GG1 Electrics - Page 5

To replace their aging fleet of P5a electrics in 1933, PRR commissioned the design of a more powerful, lighter axle load, streamlined body, 100mph electric locomotive.  The Westinghouse R-1 and GE GG-1 prototype electric locomotives were built and tested by the PRR in 1934. Famed designer Raymond Loewy, who would later design the iconic 1939 S-1 Passenger steam locomotive, was hired by the PRR to add an aesthetic carbody to the winning GG-1 design.  The result was the classic, welded body with five gold pinstripes and a Brunswick green paint scheme. 

PRR ordered an initial production run of 57 locomotives that were completed in 1934. PRR built an additional 81 locomotives at their Altoona works from 1937-1943.  In the years following, the GG-1 proved to be the most rugged, reliable, and versatile electric locomotive ever produced. 

Following a successful career on the PRR, Penn Central sold 30 GG-1’s, and leased another 10 units, all taken from series 4890-4938, to Amtrak in 1971.  Upon Conrail’s inception in 1976, CR inherited all other remaining GG-1’s, assigning them their ex-PRR series 4800-4937. 

Conrail ran the GG-1’s in both emergency commuter service, as during the SEPTA strike of April 1977, and in freight service from 1976-1979.  The last freight service run for the GG1's was on November 21, 1979 when 4859 and 4887 pulled Train ENWI-1 with 113 cars out of Enola, headed for Wilmington.

 

NJT 4877 South Amboy, NJ 7-10-1981

CR-operated NJT GG-1 4877 in PRR livery with rear pan up at South Amboy in July, 1981.

PC GG1 4894 Philadelphia, PA 11-20-1976

Still in PC paint, GG-1 4894 moves light while SW-1 8501 shuffles coaches at 30th Street Station in Philadelphia in August, 1976.

PRR 4935 Enola, PA 6-18-1977

PRR GG-1 4935, restoration completed in May by Amtrak's Wilmington shops to her original Brunswick green and pinstripes, rests at Harrisburg in June, 1977.

PRR 4935 Harrisburg, PA 6-18-1977

As seen at the former PRR engine terminal at Harrisburg, identifying PRR GG-1 4985 as foreign power on Conrail seems very wrong. However, GG-1 4935 was Amtrak, and not Conrail, owned.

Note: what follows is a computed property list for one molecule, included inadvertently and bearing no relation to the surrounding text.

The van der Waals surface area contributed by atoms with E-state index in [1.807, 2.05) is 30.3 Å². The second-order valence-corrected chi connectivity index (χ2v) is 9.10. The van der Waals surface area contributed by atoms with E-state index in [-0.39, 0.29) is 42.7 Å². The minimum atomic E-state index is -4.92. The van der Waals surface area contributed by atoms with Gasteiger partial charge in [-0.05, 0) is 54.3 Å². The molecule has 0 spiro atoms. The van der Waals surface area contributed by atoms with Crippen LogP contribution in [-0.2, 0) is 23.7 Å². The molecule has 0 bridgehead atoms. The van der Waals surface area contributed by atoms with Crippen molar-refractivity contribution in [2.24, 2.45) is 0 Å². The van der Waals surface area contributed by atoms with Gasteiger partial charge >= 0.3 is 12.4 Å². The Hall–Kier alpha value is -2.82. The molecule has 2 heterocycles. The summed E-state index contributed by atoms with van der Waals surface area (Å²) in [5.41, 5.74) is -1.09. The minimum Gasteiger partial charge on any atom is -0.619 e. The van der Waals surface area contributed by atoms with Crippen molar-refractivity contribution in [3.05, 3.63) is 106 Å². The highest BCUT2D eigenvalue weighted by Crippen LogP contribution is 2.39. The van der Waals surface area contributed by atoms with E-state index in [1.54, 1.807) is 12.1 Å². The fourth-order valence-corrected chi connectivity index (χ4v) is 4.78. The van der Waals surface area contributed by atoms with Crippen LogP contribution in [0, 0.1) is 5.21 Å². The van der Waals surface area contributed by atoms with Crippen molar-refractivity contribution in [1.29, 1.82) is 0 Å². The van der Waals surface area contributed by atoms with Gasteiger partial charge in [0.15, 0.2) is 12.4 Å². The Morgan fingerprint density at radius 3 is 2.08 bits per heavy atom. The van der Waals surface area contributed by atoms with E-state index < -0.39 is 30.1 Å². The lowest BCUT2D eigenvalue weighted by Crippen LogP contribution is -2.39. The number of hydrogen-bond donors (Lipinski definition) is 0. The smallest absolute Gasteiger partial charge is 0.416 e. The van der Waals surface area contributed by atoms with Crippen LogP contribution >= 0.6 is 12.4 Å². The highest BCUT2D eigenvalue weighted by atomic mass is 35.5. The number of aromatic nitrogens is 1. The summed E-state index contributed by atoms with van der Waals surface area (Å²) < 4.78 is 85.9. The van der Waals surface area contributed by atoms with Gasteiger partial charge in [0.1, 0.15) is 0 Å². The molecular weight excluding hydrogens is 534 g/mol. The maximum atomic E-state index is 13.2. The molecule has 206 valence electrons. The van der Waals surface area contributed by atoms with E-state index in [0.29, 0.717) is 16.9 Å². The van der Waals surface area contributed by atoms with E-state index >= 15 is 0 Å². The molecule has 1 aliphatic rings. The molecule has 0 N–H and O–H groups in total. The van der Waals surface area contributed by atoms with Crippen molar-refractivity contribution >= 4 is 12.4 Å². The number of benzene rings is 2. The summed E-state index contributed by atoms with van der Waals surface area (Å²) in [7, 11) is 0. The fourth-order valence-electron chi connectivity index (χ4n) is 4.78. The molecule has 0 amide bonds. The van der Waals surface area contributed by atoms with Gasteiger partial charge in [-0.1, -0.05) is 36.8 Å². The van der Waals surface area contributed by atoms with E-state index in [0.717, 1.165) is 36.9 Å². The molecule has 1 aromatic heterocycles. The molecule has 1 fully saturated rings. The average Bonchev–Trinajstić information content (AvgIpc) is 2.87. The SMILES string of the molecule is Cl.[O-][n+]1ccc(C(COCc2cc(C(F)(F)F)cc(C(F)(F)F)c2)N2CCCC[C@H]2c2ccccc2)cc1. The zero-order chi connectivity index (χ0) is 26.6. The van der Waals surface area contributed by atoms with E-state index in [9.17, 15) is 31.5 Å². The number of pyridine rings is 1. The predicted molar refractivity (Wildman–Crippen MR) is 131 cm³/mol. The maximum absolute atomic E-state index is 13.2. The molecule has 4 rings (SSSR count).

Her restoration began January, 1977 and was completed in May, 1977 by the crews of the Wilmington shops. Returned to her original PRR livery with support from the "Friends of the GG-1," 4935 carried out her inaugural run back in Brunswick green and pinstripes on May 15, 1977.

Since that time, 4935 was used in regular service, and was resting this day in June with some splattered road dirt on her nose.

PRR 4935 Philadelphia, 5-15-1977

Five months after Amtrak President Paul Reistrup gave his approval, ex-PRR GG-1 4935 was restored to it's original Brunswick green and pinstripes. Amtrak's Wilmington shops completed the restoration as planned and sponsored by the "Friends of the GG-1," with GG-1 designer Raymond Loewy serving as Honorary Chairman.

On Sunday, May 15, 1977, following a dedication ceremony at Union Station, Altoona-built PRR 4935 made it's inaugural run to New York.

Here, PRR 4935's gleaming Brunswick green paint gives the scene a model-like appearance as she blasts by Arsenal Tower in Philadelphia.

PRR 4935 Philadelphia, 5-15-1977

PRR GG-1 4935 passes by Arsenal Tower in Philadelphia during it's inaugural run from Union Station to New York.

PRR 4935 Philadelphia, 5-15-1977

PRR GG-1 4935 passes by Arsenal Tower in Philadelphia during it's inaugural run from Union Station to New York.

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